When Is Hyatt Points + Cash Not A Good Deal?

Filed Under: Advice, Hyatt
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In early 2014, Hyatt introduced Points + Cash, allowing members to redeem part points and part cash for a stay. This is a feature that several hotel loyalty programs offer, though the underlying system differs by program.

In the case of Hyatt there are no blackout dates for free night redemptions, meaning that you can outright redeem points for a hotel stay as long as a standard room is available for sale. That’s not the case for Points + Cash, however. These redemptions are capacity controlled, and it’s at the hotel’s discretion whether or not they make that option available.

When Points + Cash was first introduced it was really exciting because you could earn elite qualifying nights for these stays, and could also apply confirmed suite upgrades to these reservations. When that was the case I almost exclusively redeemed my Hyatt points for Points + Cash bookings, to make sure that I was earning elite nights for all those stays.

Over time that value proposition has changed, though. That’s because World of Hyatt now awards elite qualifying nights for all stays, including free night redemptions. Furthermore, Globalist Suite Upgrades can be used on free night redemptions as well. Now that there’s no difference on that front between free night and Points + Cash stays, how does the value proposition between the two compare?

Earn Hyatt points

Comparing Free Night and Points + Cash rates

Here’s a chart comparing Hyatt’s free night redemption rates and their Points + Cash redemption rates:

To figure out the value you’re really getting from Points + Cash, you have to compare the free night cost to the Points + Cash cost. What are you really “paying” per point when booking Points + Cash? Here’s how it compares at each level:

  • Category 1: Pay $50 in place of redeeming 2,500 points (paying 2.0 cents per point)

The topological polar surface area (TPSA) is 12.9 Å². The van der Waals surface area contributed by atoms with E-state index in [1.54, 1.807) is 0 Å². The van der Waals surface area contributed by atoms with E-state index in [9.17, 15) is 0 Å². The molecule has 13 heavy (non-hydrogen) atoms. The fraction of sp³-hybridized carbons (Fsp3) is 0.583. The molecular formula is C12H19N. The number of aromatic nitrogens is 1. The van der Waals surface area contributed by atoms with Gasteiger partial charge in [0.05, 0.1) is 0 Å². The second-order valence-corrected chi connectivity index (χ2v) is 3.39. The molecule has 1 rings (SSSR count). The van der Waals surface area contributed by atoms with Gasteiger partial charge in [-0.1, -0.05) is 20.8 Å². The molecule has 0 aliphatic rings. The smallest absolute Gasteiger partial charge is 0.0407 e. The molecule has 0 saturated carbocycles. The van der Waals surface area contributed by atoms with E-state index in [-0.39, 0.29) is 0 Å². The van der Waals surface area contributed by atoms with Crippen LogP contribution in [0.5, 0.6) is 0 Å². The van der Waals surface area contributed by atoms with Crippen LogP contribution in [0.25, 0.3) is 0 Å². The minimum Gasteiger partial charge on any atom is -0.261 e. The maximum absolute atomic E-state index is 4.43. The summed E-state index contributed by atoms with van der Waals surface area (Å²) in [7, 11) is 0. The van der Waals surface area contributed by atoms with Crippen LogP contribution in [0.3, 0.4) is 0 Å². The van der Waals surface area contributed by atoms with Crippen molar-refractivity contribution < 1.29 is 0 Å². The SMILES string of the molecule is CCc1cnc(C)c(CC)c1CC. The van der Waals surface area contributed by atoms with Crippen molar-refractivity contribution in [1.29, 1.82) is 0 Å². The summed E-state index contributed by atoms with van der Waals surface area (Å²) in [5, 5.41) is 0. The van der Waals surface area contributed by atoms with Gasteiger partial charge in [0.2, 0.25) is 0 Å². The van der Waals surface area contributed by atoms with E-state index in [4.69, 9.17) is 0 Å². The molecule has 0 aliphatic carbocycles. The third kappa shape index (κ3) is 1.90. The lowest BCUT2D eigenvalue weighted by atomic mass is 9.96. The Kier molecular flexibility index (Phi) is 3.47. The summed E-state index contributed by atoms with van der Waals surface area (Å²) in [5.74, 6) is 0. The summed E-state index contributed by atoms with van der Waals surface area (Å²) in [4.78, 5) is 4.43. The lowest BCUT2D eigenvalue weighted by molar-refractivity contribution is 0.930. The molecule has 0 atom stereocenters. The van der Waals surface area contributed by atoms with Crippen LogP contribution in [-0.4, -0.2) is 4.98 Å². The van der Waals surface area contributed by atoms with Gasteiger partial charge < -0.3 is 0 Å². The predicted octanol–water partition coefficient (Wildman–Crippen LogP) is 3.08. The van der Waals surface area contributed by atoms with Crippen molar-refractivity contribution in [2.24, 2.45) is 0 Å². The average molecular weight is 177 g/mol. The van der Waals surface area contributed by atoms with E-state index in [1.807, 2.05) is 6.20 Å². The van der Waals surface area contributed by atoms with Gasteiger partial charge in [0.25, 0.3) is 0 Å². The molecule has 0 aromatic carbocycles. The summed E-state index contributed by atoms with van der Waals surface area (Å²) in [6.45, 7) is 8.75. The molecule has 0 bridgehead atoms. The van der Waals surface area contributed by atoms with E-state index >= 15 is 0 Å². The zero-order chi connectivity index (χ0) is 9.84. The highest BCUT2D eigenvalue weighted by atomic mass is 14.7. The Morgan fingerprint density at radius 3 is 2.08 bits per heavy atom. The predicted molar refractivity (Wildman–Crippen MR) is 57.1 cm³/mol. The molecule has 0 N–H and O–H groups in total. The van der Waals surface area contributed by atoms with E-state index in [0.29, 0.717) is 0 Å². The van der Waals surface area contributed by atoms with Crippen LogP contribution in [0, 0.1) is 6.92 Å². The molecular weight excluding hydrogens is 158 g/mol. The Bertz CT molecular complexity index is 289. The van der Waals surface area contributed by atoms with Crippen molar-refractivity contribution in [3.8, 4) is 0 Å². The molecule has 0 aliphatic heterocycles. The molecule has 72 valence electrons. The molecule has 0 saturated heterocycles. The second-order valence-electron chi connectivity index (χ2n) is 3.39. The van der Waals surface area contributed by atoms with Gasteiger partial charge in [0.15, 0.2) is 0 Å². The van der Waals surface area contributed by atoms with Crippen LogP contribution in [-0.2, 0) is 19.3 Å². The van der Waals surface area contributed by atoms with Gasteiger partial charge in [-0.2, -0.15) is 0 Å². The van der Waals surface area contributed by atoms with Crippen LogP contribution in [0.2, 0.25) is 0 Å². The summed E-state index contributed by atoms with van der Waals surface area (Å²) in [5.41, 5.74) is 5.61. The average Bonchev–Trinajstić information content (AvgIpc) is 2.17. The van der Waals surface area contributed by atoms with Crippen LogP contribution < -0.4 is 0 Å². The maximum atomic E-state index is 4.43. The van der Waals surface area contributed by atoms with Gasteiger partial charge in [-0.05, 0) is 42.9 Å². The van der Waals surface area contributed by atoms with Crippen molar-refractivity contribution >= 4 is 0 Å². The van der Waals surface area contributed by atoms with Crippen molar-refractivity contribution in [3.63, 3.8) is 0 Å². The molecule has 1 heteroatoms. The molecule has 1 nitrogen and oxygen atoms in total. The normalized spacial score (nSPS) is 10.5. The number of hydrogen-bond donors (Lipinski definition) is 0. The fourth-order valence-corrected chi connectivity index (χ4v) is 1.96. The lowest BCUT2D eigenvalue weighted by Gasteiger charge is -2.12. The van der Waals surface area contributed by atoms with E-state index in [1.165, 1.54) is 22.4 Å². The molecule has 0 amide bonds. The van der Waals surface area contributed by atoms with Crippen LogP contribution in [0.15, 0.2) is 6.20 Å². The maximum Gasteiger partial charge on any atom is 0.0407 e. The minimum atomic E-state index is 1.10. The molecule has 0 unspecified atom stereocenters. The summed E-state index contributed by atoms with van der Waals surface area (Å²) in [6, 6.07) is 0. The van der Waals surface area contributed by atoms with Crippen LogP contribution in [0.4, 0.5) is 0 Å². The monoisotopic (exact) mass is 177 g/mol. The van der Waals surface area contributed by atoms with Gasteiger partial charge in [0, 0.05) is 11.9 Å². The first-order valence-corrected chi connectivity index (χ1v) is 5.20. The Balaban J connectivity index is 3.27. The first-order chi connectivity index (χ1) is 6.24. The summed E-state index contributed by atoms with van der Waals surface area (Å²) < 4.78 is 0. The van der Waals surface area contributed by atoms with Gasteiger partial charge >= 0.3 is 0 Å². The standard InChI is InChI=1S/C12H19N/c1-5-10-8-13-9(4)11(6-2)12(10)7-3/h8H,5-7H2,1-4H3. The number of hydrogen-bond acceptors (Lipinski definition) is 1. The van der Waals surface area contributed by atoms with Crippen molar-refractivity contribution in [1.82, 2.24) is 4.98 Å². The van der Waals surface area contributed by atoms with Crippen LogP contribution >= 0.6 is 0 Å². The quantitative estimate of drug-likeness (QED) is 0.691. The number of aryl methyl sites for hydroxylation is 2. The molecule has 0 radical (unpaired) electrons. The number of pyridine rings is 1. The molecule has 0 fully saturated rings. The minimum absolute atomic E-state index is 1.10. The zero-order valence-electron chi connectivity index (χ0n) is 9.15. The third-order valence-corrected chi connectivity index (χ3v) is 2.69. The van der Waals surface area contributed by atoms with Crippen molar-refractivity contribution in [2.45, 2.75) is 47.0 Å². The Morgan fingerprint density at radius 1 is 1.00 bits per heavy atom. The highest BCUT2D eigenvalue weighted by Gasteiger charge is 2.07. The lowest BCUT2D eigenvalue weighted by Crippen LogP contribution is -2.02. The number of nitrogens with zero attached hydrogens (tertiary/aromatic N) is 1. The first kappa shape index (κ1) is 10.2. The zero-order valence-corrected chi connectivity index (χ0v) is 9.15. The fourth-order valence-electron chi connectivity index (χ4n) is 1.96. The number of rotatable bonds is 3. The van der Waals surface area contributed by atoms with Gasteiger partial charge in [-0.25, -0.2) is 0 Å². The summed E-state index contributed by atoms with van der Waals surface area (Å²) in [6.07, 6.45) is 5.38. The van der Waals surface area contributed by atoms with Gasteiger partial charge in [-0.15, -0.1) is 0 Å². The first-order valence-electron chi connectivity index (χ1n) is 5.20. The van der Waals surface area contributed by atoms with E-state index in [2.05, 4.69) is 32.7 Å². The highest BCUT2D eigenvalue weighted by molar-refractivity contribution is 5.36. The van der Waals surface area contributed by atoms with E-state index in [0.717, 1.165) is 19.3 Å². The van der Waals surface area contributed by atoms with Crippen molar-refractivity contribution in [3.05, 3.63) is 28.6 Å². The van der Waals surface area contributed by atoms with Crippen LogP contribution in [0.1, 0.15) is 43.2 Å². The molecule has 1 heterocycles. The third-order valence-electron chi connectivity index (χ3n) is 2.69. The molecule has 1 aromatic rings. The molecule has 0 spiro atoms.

• Category 2: Pay $55 in place of redeeming 4,000 points (paying 1.375 cents per point)
  • Category 3: Pay $75 in place of redeeming 6,000 points (paying 1.25 cents per point)
  • Category 4: Pay $100 in place of redeeming 7,500 points (paying 1.33 cents per point)
  • Category 5: Pay $125 in place of redeeming 10,000 points (paying 1.25 cents per point)
  • Category 6: Pay $150 in place of redeeming 12,500 points (paying 1.2 cents per point)
  • Category 7: Pay $300 in place of redeeming 15,000 points (paying 2.0 cents per point)

But the math is a little more nuanced than that, if we’re going to get technical. When you book Points + Cash stays you do earn points for the cash portion of your stay. World of Hyatt members earn 5x points per dollar spent (elite members earn additional bonuses). I value World of Hyatt points at ~1.5 cents each, so we have to apply a ~7.5% discount there to account for the points you’re earning back.

When you do that math, here’s how the numbers work out:

  • Category 1: You’re “paying” 1.85 cents per point
  • Category 2: You’re “paying” 1.27 cents per point
  • Category 3: You’re “paying” 1.16 cents per point
  • Category 4: You’re “paying” 1.23 cents per point
  • Category 5: You’re “paying” 1.16 cents per point
  • Category 6: You’re “paying” 1.11 cents per point
  • Category 7: You’re “paying” 1.85 cents per point